We (myself and Faffy) survived the first school run: the 4 hours from here on Gometra to the ferry on Mull to meet Katy at 4.45pm, then the 4 hours back with her, by which time it was getting dark.
I put her bicycle in the car, hoping that the long trek back over the islands would be a bit easier for her. It worked! She’s not a keen nor experienced biker, but by pushing it up the really steep rocky bits, then freewheeling down the descents, she was in much better shape at the end of it than last time.
It was a lot for myself and Faffy to do (out and back), especially since the weather for the outward leg was wet and windy – the tail-end of a tropical storm. Donald, the Ulva Ferrymen, wondered whether the Calmac ferries would be running, which put the frighteners on me. Katy would be taken back to the hostel in that event for the weekend, but I’d be stranded on Mull with no Ulva ferry till Sunday, meaning that Percy cat would be alone and unfed for two days and nights.
Fortunately by late afternoon the weather had improved.
I was absurdly excited at seeing the monumental Calmac ferry gliding towards Craignure from Oban, getting the welling-up feeling that I often get at the sight of ships and boats, planes and trains. It’s quite odd. Buses and cars never hit the spot.
Anyhow, I searched the crowds and saw her bustling along with the other hostel children, in a close bunch, as though she’d been doing this all her life. It disappointed me a bit because I felt that it was a very special day; something that had finally taken shape after half a year of trying to organise it, and something life-changing for all of us.
She continued with the nonchalance and inflatedly casual manner. Like a teenager, of course. So I stopped being soppy and became casual too (calling her bluff), which did the trick. She told me tales of school and hostel life all the way home.
All weekend (meaning Saturday) she was preoccupied with concerns about going back: what to take, when to leave, what ferry to catch, the route back to the hostel, whether any other children return on Sunday etc. Etc. And I was worried about getting there and back in a day and whether Faffy would cope with a round trip again so soon, whether I could leave her all day at home (which I decided I couldn’t) etc. etc.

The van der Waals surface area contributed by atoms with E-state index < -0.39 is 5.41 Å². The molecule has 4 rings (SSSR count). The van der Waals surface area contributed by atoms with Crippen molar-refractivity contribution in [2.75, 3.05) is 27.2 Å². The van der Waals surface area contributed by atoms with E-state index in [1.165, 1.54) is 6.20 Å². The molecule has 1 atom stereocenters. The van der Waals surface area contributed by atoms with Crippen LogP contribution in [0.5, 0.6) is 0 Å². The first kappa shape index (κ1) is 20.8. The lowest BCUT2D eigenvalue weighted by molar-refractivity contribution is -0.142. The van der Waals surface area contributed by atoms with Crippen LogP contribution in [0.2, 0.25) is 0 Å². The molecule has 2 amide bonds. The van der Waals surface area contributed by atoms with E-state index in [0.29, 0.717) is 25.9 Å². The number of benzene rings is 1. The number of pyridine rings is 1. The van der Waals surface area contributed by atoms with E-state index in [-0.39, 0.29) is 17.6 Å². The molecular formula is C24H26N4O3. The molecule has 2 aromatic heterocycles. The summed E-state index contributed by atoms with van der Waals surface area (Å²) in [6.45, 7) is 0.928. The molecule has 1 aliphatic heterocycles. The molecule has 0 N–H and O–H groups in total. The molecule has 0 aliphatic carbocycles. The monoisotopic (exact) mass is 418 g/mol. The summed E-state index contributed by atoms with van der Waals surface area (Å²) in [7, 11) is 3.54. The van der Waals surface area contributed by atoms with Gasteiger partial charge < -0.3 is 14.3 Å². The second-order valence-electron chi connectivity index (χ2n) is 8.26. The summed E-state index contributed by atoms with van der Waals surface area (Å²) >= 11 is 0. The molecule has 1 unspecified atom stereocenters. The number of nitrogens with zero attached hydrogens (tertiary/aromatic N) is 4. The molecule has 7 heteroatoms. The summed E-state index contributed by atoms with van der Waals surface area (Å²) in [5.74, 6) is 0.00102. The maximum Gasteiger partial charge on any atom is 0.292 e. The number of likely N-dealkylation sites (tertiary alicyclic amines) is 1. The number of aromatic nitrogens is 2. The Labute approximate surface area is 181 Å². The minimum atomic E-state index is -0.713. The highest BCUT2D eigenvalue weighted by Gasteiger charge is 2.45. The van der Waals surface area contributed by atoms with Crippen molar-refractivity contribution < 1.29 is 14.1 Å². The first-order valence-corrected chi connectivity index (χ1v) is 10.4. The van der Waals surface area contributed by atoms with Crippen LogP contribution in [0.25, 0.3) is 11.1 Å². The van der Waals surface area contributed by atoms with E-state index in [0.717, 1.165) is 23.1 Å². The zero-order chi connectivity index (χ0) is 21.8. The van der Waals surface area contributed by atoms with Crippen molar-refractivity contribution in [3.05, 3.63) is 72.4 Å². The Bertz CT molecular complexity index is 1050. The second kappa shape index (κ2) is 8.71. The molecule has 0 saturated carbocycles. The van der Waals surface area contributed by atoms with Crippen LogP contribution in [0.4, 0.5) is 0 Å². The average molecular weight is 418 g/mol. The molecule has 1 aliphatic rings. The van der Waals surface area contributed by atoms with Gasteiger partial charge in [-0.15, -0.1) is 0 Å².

So we weren’t very productive that day, and decided to fill our time playing the card games that we’d been sent. The question of how and when to get back to the hostel played so heavily on Katy’s mind that I decided I’d have to go over to Oban with her and then stay out overnight again (sleeping in the car). But I was dreading returning, like before, to a depressed cat.
The trek out on Sunday was helped enormously by having the bike for Katy, but even so the mood was grim for the first hour. The day passed in a series of highs and lows from then on, as obstacles were encountered and than either overcome or worked-around (like getting the ferry times wrong through not using the Sunday schedule).
As I write this I’ve just had a voicemail from the hostel, which made my blood drain quicker than water. It is Katy’s key worker to ‘touch base’. Nothing is wrong but she wants to chat about her care plan. It feels very odd that our daughter has a key worker and a care plan – terms that remind me that other adults are in loco parentis. It makes me feel very vulnerable.
Rather than hang about on Mull this morning I wanted to get back to Percy, so I drove straight from the spot where I’d parked up for the night (though I couldn’t say I slept much), to wait the couple of hours at Ulva Ferry for Donald’s first crossing at 9am. As it turned out, by the time I’d re-packed my rucsac and organised the dumping ground of a car, Donald was arriving, so we made an early start back.
Percy cat came to greet us at the door, and although he wasn’t best pleased at having been left, at least he wanted to be cuddled. The animals have become very close to me and each other here, and even the cockerel which comes over from Rhoda’s is now sunbathing with Faffy, Percy and myself on the doorstep.
At night time I hear snoring and assume it’s Andy, and then suddenly remember that it is actually Faffy. The cockerel continues to crow “ship ahoy” every morning, and to do it closer and closer to our doorstep. Katy agrees that he doesn’t “cock-a-doodle-do”, but she doesn’t make out the “ship Ahoy” that is blatantly clear to my ears.
There are two other cats living here on the island – a ginger tom and a small black and white – and they go about together, side by side. They remind me of the 2 cats in the French cartoon called (I think) ‘Mio Mao’, which is outrageously cute of them. Percy just ignores them now. He’s more Scottish in temperament!
Since I wrote this blog, only hours ago, Percy cat died. I can’t write any more about it except how loved he and his brother Buster were, and are.